A few people in my daily life have noticed that I am a little slimmer than before, and I wanted to explain my thinking process that lead to the decision. I had a separate blog at one point called “Druid on the Run” (title used with permission from the Ditzy Druid). It fell by the wayside after I left working at the University. I am now reviving the title in this blog as hopefully a regular series.
Most weight loss programs seem to be based on vanity- how our society bases a woman’s worth on her beauty, and how in this day and age, fat is considered unattractive. This has nothing to do with vanity, or appearing sexy, or being “bikini ready”. This has to do with my health. Now, I fully believe that a fat person can be healthy. If you are healthy, and large, and are cool with that, more power to you.
But here’s what’s going on with me:
I had a major back injury in April. I was off work for an entire month. At first, everything was difficult. I could barely get my own socks and shoes on or shower, much less care for others as a personal support worker who showered and put socks on others. I almost needed my own PSW. My muggle job was so good about it. They were really understanding and respectful of my pain and restrictions. I was offered modified duty in the office. At that point it was not even known if I was going back to work at all. I thought that the office was what I wanted- regular hours, working downtown, and so on. But, I found the work of filing and alphabetizing mindnumbingly boring. I missed my clients. I missed making a difference. 95% of my patients are amazingly appreciative of the work I do. I have been doing this job for 14 years, and I have become very good at it. My patients are able to stay in their homes longer, and be healthier because of the work that I do. It’s very powerful. I worried about some of them, wondering how they were doing. I really enjoy working with the elderly. Both of my grandmas are gone, and I have no contact with my mother, so instead, I have the wisdom of a few dozen grannies. I get called an angel a few times a week. I could have probably stayed on modified in the office a few more weeks, but I really missed my clients. So I hit physio, massage and chiropractic hard. And I went back to work after a month.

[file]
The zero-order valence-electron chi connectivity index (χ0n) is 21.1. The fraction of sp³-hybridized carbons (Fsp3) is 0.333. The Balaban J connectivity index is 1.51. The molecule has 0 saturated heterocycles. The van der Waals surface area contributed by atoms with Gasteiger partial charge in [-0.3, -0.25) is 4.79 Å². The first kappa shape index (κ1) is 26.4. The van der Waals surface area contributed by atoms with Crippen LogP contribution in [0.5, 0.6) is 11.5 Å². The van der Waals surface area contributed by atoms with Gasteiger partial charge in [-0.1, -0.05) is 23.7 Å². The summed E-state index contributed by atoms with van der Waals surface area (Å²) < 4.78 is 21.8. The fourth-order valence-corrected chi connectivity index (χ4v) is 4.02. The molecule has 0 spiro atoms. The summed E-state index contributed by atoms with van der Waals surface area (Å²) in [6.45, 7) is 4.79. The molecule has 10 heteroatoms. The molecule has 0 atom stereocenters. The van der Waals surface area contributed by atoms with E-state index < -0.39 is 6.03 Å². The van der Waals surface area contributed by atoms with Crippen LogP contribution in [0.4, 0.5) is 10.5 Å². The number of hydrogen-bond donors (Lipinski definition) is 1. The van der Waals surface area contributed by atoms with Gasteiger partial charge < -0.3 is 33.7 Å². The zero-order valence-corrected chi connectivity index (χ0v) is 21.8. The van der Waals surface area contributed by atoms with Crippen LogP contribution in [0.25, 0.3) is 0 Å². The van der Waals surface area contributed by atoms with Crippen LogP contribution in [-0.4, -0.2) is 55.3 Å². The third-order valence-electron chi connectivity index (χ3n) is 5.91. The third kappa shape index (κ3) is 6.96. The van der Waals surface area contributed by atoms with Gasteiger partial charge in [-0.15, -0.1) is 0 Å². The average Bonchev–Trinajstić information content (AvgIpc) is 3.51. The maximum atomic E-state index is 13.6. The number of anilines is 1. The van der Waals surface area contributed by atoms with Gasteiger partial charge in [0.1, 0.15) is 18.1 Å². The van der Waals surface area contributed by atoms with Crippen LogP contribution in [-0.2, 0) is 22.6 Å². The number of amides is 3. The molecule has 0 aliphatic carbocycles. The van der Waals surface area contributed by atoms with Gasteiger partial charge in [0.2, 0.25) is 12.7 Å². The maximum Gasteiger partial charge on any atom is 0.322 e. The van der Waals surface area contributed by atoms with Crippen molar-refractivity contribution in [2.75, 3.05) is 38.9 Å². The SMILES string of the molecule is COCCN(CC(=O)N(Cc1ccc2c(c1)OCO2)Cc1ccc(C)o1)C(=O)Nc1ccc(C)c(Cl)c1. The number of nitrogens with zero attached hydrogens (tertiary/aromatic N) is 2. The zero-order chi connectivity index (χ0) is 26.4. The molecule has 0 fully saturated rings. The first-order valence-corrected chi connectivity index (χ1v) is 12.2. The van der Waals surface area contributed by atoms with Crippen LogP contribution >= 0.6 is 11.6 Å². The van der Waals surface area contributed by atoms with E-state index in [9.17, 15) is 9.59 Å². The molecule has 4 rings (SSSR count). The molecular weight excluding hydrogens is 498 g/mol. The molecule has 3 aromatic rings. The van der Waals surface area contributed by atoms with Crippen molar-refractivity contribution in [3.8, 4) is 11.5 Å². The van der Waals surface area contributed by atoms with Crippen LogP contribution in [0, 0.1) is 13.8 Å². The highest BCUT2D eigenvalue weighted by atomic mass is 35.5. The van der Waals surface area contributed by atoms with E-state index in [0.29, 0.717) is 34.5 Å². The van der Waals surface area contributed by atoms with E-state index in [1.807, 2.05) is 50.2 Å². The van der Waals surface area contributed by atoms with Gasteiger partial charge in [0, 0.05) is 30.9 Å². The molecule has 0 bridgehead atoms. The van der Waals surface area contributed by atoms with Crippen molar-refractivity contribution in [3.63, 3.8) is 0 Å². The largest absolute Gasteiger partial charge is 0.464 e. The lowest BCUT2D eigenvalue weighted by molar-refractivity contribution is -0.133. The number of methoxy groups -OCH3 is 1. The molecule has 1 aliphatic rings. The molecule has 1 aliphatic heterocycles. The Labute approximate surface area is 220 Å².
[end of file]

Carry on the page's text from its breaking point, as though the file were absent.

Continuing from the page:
My weight does affect my ability to do my job. I am very often needing to squeeze into small bathroom, or wedge myself behind a lift. I am constantly covered in bruises from doing this. Shedding a few inches would make this a lot easier, and a lot safer for both me and my patients.
I have had several back injuries in my life. And my knees are starting to ache. This may be just the effect of aging, but having probably an extra 100lbs of weight on my frame does not help at all. These joints need to last until retirement, or probably longer.